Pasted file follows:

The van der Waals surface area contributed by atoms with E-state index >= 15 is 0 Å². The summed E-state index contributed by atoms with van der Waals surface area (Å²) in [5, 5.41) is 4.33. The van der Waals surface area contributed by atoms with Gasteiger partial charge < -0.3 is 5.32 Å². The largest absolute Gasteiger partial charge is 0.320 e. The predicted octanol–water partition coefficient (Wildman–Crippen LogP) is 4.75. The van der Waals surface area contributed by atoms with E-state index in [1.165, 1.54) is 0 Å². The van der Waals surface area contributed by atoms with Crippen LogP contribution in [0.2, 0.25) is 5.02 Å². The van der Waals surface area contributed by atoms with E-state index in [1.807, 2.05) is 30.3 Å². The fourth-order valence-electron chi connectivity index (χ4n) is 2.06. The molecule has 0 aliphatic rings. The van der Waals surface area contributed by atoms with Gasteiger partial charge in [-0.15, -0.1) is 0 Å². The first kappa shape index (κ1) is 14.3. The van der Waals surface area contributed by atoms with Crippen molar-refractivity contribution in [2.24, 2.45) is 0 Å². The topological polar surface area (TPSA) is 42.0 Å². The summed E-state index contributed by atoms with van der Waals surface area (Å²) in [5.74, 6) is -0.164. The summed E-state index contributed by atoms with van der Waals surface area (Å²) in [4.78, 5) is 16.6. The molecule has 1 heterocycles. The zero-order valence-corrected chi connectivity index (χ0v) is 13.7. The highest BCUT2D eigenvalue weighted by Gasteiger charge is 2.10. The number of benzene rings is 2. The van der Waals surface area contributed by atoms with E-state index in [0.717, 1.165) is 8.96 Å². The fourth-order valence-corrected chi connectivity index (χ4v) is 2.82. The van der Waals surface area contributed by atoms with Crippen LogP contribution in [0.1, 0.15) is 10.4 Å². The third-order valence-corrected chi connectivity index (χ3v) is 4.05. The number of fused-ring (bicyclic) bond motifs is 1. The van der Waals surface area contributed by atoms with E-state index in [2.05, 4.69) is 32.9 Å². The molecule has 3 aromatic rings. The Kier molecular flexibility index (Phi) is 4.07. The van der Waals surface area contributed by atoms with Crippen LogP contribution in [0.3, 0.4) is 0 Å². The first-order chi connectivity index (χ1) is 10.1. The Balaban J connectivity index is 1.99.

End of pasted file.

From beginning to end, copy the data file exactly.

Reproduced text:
The van der Waals surface area contributed by atoms with E-state index >= 15 is 0 Å². The summed E-state index contributed by atoms with van der Waals surface area (Å²) in [5, 5.41) is 4.33. The van der Waals surface area contributed by atoms with Gasteiger partial charge < -0.3 is 5.32 Å². The largest absolute Gasteiger partial charge is 0.320 e. The predicted octanol–water partition coefficient (Wildman–Crippen LogP) is 4.75. The van der Waals surface area contributed by atoms with E-state index in [1.165, 1.54) is 0 Å². The van der Waals surface area contributed by atoms with Crippen LogP contribution in [0.2, 0.25) is 5.02 Å². The van der Waals surface area contributed by atoms with E-state index in [1.807, 2.05) is 30.3 Å². The fourth-order valence-electron chi connectivity index (χ4n) is 2.06. The molecule has 0 aliphatic rings. The van der Waals surface area contributed by atoms with Gasteiger partial charge in [-0.15, -0.1) is 0 Å². The first kappa shape index (κ1) is 14.3. The van der Waals surface area contributed by atoms with Crippen molar-refractivity contribution in [2.24, 2.45) is 0 Å². The topological polar surface area (TPSA) is 42.0 Å². The summed E-state index contributed by atoms with van der Waals surface area (Å²) in [5.74, 6) is -0.164. The summed E-state index contributed by atoms with van der Waals surface area (Å²) in [4.78, 5) is 16.6. The molecule has 1 heterocycles. The zero-order valence-corrected chi connectivity index (χ0v) is 13.7. The highest BCUT2D eigenvalue weighted by Gasteiger charge is 2.10. The number of benzene rings is 2. The van der Waals surface area contributed by atoms with E-state index in [0.717, 1.165) is 8.96 Å². The fourth-order valence-corrected chi connectivity index (χ4v) is 2.82. The van der Waals surface area contributed by atoms with Crippen LogP contribution in [0.1, 0.15) is 10.4 Å². The third-order valence-corrected chi connectivity index (χ3v) is 4.05. The number of fused-ring (bicyclic) bond motifs is 1. The van der Waals surface area contributed by atoms with E-state index in [2.05, 4.69) is 32.9 Å². The molecule has 3 aromatic rings. The Kier molecular flexibility index (Phi) is 4.07. The van der Waals surface area contributed by atoms with Crippen LogP contribution in [0.3, 0.4) is 0 Å². The first-order chi connectivity index (χ1) is 10.1. The Balaban J connectivity index is 1.99.